Libyans are winning the battle, not the war. In Libya today, the main threat is not ISIS. It has never been. In Libya, the real problem is Libyans, fraught with internal divisions, just like a century ago. Many tend to perceive the foreign presence—even if decisive for victory, as in this case—as a threat rather than as a true alliance. Prime Minister Fayez al-Serraj and Mohammed al-Ghasry (commander of the operation al-Bunyan al-Marsous) officially requested Western participation in the anti-ISIS fight. But that presence, which has been so decisive in military terms, could be counterproductive politically.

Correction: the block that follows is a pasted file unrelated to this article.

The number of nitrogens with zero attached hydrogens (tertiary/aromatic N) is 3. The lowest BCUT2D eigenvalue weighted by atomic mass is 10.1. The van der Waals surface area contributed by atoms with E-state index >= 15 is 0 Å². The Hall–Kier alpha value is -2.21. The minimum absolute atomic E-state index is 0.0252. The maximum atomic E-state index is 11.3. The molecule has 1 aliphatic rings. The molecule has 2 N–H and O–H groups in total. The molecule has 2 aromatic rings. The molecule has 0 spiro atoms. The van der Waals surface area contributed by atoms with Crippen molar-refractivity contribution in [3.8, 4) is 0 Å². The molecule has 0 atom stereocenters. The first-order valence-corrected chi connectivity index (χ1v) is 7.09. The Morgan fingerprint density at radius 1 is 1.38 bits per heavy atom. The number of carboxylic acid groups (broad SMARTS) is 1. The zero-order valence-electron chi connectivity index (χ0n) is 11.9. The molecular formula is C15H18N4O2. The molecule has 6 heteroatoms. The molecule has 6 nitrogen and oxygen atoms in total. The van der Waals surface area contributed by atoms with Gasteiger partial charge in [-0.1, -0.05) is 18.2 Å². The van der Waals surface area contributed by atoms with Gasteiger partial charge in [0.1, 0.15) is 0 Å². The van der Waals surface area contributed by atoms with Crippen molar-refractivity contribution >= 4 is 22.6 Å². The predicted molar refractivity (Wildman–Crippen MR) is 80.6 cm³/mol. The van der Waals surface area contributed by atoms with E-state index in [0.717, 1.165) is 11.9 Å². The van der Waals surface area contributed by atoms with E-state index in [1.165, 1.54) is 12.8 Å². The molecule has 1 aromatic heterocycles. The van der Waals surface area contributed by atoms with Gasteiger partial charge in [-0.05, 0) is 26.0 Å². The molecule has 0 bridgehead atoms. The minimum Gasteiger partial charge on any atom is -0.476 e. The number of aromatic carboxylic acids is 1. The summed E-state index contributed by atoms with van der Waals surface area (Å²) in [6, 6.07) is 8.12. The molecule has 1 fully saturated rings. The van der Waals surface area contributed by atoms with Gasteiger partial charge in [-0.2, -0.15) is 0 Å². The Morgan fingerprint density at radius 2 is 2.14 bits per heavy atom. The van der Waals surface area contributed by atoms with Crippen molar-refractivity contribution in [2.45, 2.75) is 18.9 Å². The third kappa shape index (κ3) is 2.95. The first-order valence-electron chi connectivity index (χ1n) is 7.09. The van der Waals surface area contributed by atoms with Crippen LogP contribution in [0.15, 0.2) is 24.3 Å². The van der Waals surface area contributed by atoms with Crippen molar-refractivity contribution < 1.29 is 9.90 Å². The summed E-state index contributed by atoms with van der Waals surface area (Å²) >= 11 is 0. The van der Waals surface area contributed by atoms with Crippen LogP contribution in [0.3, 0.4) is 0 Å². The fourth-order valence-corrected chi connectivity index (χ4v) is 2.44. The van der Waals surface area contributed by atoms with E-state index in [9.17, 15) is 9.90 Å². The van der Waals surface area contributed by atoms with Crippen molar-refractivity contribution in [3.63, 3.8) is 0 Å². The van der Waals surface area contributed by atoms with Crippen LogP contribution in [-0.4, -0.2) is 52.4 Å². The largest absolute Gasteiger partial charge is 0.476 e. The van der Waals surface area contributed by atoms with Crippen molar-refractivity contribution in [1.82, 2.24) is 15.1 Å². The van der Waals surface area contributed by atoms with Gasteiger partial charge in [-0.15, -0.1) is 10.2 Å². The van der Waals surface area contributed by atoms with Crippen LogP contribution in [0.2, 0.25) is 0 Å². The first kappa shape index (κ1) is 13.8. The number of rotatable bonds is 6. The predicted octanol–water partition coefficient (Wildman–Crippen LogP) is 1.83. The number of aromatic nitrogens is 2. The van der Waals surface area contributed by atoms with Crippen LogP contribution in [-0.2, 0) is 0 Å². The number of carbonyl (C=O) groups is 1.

It’s striking, in fact, that two bitter enemies—General Khalifa Haftar (the “strongman” of Tobruk, supported by the Russians and French) and Sadiq al-Ghariani (the Grand Mufti of Libya, who lives in Tripoli)—have both condemned the U.S. intervention and, more typically, Serraj’s weakness. The latter is another problem: Serraj was chosen because he is a moderate, but this is likely to be his undoing at a time when political charisma could make a difference. To make things worse, the special envoy for the United Nations Support Mission in Libya, Martin Kobler, declared last week that support for the Government of National Unity (GNA) is “crumbling” amid increased power problems and the quick fall of Libya’s currency.